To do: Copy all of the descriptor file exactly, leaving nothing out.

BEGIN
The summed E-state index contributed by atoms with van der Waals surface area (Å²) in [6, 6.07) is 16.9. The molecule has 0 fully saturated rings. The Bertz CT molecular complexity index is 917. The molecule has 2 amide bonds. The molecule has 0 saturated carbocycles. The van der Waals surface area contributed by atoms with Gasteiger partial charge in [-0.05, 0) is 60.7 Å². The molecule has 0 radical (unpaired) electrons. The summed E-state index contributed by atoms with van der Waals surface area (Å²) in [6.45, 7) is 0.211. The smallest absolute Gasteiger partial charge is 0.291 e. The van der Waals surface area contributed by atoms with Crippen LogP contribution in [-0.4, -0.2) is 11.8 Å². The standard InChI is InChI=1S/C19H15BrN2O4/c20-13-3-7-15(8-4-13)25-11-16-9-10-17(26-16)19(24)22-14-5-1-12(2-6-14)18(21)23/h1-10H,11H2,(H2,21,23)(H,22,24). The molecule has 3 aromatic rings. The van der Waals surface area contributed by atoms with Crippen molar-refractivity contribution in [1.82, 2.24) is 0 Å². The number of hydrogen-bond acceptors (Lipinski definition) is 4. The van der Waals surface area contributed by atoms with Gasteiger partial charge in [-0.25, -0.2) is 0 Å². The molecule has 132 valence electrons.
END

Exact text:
The summed E-state index contributed by atoms with van der Waals surface area (Å²) in [6, 6.07) is 16.9. The molecule has 0 fully saturated rings. The Bertz CT molecular complexity index is 917. The molecule has 2 amide bonds. The molecule has 0 saturated carbocycles. The van der Waals surface area contributed by atoms with Gasteiger partial charge in [-0.05, 0) is 60.7 Å². The molecule has 0 radical (unpaired) electrons. The summed E-state index contributed by atoms with van der Waals surface area (Å²) in [6.45, 7) is 0.211. The smallest absolute Gasteiger partial charge is 0.291 e. The van der Waals surface area contributed by atoms with Crippen LogP contribution in [-0.4, -0.2) is 11.8 Å². The standard InChI is InChI=1S/C19H15BrN2O4/c20-13-3-7-15(8-4-13)25-11-16-9-10-17(26-16)19(24)22-14-5-1-12(2-6-14)18(21)23/h1-10H,11H2,(H2,21,23)(H,22,24). The molecule has 3 aromatic rings. The van der Waals surface area contributed by atoms with Crippen molar-refractivity contribution in [1.82, 2.24) is 0 Å². The number of hydrogen-bond acceptors (Lipinski definition) is 4. The van der Waals surface area contributed by atoms with Gasteiger partial charge in [-0.25, -0.2) is 0 Å². The molecule has 132 valence electrons.